Sunday, March 14, 2010

Peter and the Secret of Rundoon

And now, Dave Barry and Ridley Pearson present the final novel in the Starcatchers trilogy and the penultimate novel in the Peter Pan Pseudo-Prequel franchise: Peter and the Secret of Rundoon. A more compact and concise volume than Peter and the Shadow Thieves, it has a lot to do-- namely, getting everything into place for Peter Pan, sort of. Except the novel's events take place about 20 years before the actual classic begins. So not really into place, but getting into a lull that could last a couple decades.

But I digress.

Remember how, in Peter and the Starcatchers, Peter and Molly were on a ship headed for Rundoon? Well, they've finally ended up there, and guess what? It's not a very nice place. King Zarboff rules the land with an iron fist (and the help of his pet snake, Kundalini, who eats anyone he doesn't like).

But that's not all. Remember Lord Ombra, from Peter and the Shadow Thieves? Of course you do. He's evil, remember? He's none too pleased that things didn't go according to plan in Book 2, and now the scale of his schemes have increased. Here's a hint: first Peter, then the world!

To top it off, on Mollusk Island, aka Never Land, there's a tribal war going on, and the vicious Scorpions look like they'll conquer Peter's allies. Shining Pearl, the chief's daughter, thinks she has an idea of how to stop them, but it'll be risky...

I've noticed a parallel between the Disney-published Pseudo-Prequels and their Pirates of the Caribbean movie franchise. There was a stand-alone based off an already established Disney franchise (featuring pirates, no less), and the stand-alone did so well that other installments were planned, designed to be more interconnected and come out a year apart. The second installment, released in 2006, had about as much story as the first one, if not a little less, but was longer and felt more bloated. The third, released in 2007, was even more packed, convoluted, and outlandish than the previous two, but significantly better than the second one.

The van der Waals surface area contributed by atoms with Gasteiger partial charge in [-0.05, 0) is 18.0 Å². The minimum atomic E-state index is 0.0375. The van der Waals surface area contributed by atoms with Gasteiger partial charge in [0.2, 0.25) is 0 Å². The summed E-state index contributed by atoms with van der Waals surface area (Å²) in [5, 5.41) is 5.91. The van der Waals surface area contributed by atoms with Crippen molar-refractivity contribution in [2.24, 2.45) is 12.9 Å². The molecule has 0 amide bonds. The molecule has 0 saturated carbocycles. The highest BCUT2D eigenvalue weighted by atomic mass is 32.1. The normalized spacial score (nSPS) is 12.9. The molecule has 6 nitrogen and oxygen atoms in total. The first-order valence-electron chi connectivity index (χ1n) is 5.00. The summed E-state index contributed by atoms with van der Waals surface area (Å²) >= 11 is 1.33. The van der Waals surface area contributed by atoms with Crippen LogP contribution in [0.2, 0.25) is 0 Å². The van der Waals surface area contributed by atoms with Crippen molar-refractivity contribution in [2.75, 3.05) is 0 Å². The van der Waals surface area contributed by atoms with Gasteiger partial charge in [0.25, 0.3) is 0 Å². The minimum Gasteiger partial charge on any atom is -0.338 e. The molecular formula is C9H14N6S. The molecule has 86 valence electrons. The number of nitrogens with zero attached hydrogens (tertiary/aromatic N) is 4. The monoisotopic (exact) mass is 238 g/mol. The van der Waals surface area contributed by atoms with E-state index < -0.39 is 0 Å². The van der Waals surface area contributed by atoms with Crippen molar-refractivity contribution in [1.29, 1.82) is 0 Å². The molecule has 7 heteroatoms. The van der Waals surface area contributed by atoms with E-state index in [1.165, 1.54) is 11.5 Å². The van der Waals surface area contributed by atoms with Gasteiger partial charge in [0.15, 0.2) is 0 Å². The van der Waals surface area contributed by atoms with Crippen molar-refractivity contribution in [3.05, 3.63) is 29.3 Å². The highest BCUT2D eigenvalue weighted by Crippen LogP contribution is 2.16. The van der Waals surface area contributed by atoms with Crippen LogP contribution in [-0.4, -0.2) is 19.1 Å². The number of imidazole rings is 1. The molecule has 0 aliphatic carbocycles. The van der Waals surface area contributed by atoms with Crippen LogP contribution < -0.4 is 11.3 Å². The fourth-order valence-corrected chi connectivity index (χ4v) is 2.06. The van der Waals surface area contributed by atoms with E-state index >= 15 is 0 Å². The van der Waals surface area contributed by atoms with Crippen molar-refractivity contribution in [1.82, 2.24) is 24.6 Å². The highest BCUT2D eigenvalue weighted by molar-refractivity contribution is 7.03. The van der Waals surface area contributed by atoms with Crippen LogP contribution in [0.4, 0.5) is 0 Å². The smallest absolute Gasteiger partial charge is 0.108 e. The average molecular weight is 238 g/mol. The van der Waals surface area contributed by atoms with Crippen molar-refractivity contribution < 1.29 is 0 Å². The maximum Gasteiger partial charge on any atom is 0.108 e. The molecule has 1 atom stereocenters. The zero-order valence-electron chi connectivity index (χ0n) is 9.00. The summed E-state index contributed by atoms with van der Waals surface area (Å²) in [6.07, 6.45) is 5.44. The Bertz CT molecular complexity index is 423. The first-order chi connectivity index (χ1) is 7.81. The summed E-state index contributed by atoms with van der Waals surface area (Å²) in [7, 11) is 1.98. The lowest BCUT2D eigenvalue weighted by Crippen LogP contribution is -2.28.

See what I mean?

And this volume will be more divisive than the others, simply because it's weirder. But it's still a lot of fun, and makes a great ride to the finish that can't be put down. It's a nice change of scenery from the previous one, expanding the number of locales even farther. The adventure runs as high as Peter can fly, and there's a particularly memorable sequence that involves both, as depicted on the cover.

Did I mention that I really like the illustrations? Both the cover and the illustrations are done by the talented Greg Call, which lend a nice atmosphere to the book. The covers all feature increasingly chaotic moments, with Peter and the Secret of Rundoon being the most so. They're a lot of fun to take in, and genuinely make you think, when you pick up the book: How the heck does this happen?

So, in summary: Good writing, weird plot, fun and memorable moments, and some great illustrations. Whatever your stance is on Dave Barry and Ridley Pearson deviating from James Barrie's notes, you should give this series a try.

My rating: 9/10

And you know how else it's like the Pirates of the Caribbean movies? A couple of years after the "end" of the "trilogy" was released, the decision was made for there to be one last installment. And that's how we get to Peter and the Sword of Mercy...

Coming Soon: Peter and the Sword of Mercy.

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